Understanding and Addressing the Contributions of Racial Residential Segregation to Cardiovascular Disease Risk
January 16, 2018
January 16 , 2018, 5:30 p.m.
Kiarri Kershaw, PhD, MPH
Assistant Professor of Preventive Medicine, Northwestern Feinberg School of Medicine
Virginia Tech Carilion School of Medicine, M106
2 Riverside Circle, Roanoke, VA 24016
Dr. Kershaw’s scholarship as a social epidemiologist focuses on understanding the contributions of the social environment to cardiovascular health and health disparities. Her most recent research explores the health impacts providing individuals with opportunities to move to neighborhoods with more health-promoting resources and improving access to resources in segregated neighborhoods. Open to the public.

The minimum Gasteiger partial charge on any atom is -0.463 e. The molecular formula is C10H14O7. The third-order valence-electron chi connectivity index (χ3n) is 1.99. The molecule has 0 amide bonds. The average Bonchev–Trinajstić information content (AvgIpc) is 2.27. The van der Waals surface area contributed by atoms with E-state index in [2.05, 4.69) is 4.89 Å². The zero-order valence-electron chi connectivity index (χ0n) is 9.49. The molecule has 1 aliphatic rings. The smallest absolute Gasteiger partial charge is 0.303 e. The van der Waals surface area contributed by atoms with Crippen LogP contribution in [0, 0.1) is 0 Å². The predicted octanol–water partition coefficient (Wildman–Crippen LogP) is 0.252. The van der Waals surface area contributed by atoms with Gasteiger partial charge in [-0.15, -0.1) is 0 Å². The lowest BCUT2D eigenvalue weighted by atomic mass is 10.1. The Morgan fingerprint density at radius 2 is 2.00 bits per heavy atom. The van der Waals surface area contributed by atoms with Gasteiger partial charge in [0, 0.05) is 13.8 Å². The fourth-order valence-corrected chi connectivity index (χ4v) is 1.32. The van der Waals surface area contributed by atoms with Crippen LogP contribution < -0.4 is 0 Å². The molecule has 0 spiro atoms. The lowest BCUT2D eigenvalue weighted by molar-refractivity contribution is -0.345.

Kershaw is an assistant professor of preventive medicine at Northwestern Feinberg School of Medicine.
This lecture will be open to the public. Registration not required.
From Dr. Kershaw:
I am a social epidemiologist, and my work focuses on understanding the contributions of the social environment to cardiovascular health and health disparities. I have done a lot of research to date using secondary data to examine cross-sectional and longitudinal associations of racial/ethnic residential segregation with obesity and cardiovascular disease. More recently I have begun to explore the health impacts of two strategies for addressing the negative impact of segregation on health: 1) providing individuals with opportunities to move to neighborhoods with more health-promoting resources and 2) improving access to resources in segregated neighborhoods. My research investigating the first strategy currently involves the examination of changes in segregation exposure and health within individuals over time using existing data sources. My research exploring the second strategy seeks to use primary data collection and simulation modeling to understand whether and how modifying the food environment influences eating behaviors and obesity.